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And we're seeing that network congestion - it wouldn't necessarilly be unwatchable. Most video sreaming content providers use adpative bitrate streaming anyway and it would drop down to the lower resolution automatically - as I said Viasat is simply trying to stretch what currently available bandwidth they have while everybody goes oooh and aah over "unlimited" - effectively Stephen Rice does the same thing on a simple Liberty Plan by shifting his usage to off peak hours and leveraging his Liberty Pass at around $60 per month. Many won't or can't take the time and effort to do that. It's not about us as customers, it's about managing the limited overall bandwidth while keeping ARPU rising. A cynical view maybe, but realistic...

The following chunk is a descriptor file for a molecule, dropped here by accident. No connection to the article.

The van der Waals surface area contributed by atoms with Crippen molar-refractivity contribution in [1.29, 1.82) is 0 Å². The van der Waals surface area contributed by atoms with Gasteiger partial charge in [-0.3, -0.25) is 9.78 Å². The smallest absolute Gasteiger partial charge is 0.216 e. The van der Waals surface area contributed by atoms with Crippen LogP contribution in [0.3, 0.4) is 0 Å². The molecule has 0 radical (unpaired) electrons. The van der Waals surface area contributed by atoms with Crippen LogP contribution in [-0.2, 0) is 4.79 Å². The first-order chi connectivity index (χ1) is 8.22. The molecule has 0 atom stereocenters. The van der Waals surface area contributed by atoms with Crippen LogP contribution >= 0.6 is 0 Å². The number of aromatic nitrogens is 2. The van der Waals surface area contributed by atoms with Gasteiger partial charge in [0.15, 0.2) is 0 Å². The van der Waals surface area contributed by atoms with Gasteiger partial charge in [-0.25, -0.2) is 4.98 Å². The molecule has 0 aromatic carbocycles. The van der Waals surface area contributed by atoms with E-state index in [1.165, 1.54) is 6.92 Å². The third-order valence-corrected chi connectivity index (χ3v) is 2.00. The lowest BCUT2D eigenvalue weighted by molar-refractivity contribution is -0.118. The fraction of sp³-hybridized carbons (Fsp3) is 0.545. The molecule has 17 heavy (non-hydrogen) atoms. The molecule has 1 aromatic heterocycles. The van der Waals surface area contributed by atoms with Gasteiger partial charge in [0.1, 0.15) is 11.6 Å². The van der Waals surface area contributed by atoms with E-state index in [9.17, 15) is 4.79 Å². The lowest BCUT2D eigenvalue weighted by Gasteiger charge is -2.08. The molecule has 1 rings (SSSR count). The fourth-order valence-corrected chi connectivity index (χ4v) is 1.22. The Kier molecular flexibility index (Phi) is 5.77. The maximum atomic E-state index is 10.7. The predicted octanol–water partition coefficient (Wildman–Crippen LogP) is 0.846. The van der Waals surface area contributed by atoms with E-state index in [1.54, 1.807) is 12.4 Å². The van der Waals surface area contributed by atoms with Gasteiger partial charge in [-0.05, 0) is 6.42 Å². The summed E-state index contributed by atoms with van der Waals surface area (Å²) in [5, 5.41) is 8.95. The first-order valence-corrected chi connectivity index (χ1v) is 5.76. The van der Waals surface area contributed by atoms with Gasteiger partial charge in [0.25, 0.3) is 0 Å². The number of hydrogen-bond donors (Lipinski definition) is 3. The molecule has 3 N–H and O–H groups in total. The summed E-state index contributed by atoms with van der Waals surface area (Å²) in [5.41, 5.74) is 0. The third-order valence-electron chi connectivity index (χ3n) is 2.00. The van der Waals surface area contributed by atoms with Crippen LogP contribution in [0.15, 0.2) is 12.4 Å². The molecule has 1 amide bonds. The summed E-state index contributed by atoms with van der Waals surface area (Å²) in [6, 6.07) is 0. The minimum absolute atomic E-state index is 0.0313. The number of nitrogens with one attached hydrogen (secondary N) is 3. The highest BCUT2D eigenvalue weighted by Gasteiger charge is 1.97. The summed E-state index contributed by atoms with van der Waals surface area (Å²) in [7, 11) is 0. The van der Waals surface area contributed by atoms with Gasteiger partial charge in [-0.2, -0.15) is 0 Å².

Even I get by nicely on 12 GB per month and a minimal free zone by efficiently using my data.
(Edited)
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Concentric Circles

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At least on my account, you can turn the 480 p limitation off, easily
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VeteranSatUser, Champion

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The video restriction will remain in place when Viasat-2 comes online. Now, you might see higher video levels, but of course that is going to cost more $$$$$.
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Brad, Viasat Employee

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Hi Ken,